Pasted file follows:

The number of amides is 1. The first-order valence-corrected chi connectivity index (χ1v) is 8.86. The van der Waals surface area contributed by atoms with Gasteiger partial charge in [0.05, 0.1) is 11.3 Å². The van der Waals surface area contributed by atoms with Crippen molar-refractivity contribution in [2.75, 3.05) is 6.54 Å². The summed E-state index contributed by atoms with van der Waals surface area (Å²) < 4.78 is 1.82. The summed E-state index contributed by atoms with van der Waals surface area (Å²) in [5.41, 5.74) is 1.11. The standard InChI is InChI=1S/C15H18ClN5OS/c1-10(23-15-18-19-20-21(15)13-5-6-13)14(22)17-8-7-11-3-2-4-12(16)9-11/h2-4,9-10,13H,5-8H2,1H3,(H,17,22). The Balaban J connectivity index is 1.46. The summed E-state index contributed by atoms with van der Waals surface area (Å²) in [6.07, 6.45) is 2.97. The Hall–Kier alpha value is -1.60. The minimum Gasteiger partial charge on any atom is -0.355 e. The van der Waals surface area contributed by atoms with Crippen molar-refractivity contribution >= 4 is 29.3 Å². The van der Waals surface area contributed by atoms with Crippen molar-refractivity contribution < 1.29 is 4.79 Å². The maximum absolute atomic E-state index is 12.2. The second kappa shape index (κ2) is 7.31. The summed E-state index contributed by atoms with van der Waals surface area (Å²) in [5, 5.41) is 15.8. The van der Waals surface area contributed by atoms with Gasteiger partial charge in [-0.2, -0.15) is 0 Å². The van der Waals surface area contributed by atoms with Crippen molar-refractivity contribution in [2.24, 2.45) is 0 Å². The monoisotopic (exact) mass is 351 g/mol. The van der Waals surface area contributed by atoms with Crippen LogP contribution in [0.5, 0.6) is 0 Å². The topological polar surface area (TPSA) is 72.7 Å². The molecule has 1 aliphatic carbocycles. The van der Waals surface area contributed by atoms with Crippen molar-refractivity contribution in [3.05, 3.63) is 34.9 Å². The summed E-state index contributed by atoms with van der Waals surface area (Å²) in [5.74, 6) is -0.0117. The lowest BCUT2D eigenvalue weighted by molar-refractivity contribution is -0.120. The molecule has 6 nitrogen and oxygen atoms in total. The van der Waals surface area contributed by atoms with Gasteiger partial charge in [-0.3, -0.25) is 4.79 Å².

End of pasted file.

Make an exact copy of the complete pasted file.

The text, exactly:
The number of amides is 1. The first-order valence-corrected chi connectivity index (χ1v) is 8.86. The van der Waals surface area contributed by atoms with Gasteiger partial charge in [0.05, 0.1) is 11.3 Å². The van der Waals surface area contributed by atoms with Crippen molar-refractivity contribution in [2.75, 3.05) is 6.54 Å². The summed E-state index contributed by atoms with van der Waals surface area (Å²) < 4.78 is 1.82. The summed E-state index contributed by atoms with van der Waals surface area (Å²) in [5.41, 5.74) is 1.11. The standard InChI is InChI=1S/C15H18ClN5OS/c1-10(23-15-18-19-20-21(15)13-5-6-13)14(22)17-8-7-11-3-2-4-12(16)9-11/h2-4,9-10,13H,5-8H2,1H3,(H,17,22). The Balaban J connectivity index is 1.46. The summed E-state index contributed by atoms with van der Waals surface area (Å²) in [6.07, 6.45) is 2.97. The Hall–Kier alpha value is -1.60. The minimum Gasteiger partial charge on any atom is -0.355 e. The van der Waals surface area contributed by atoms with Crippen molar-refractivity contribution >= 4 is 29.3 Å². The van der Waals surface area contributed by atoms with Crippen molar-refractivity contribution < 1.29 is 4.79 Å². The maximum absolute atomic E-state index is 12.2. The second kappa shape index (κ2) is 7.31. The summed E-state index contributed by atoms with van der Waals surface area (Å²) in [5, 5.41) is 15.8. The van der Waals surface area contributed by atoms with Gasteiger partial charge in [-0.2, -0.15) is 0 Å². The van der Waals surface area contributed by atoms with Crippen molar-refractivity contribution in [2.24, 2.45) is 0 Å². The monoisotopic (exact) mass is 351 g/mol. The van der Waals surface area contributed by atoms with Crippen LogP contribution in [0.5, 0.6) is 0 Å². The topological polar surface area (TPSA) is 72.7 Å². The molecule has 1 aliphatic carbocycles. The van der Waals surface area contributed by atoms with Crippen molar-refractivity contribution in [3.05, 3.63) is 34.9 Å². The summed E-state index contributed by atoms with van der Waals surface area (Å²) in [5.74, 6) is -0.0117. The lowest BCUT2D eigenvalue weighted by molar-refractivity contribution is -0.120. The molecule has 6 nitrogen and oxygen atoms in total. The van der Waals surface area contributed by atoms with Gasteiger partial charge in [-0.3, -0.25) is 4.79 Å².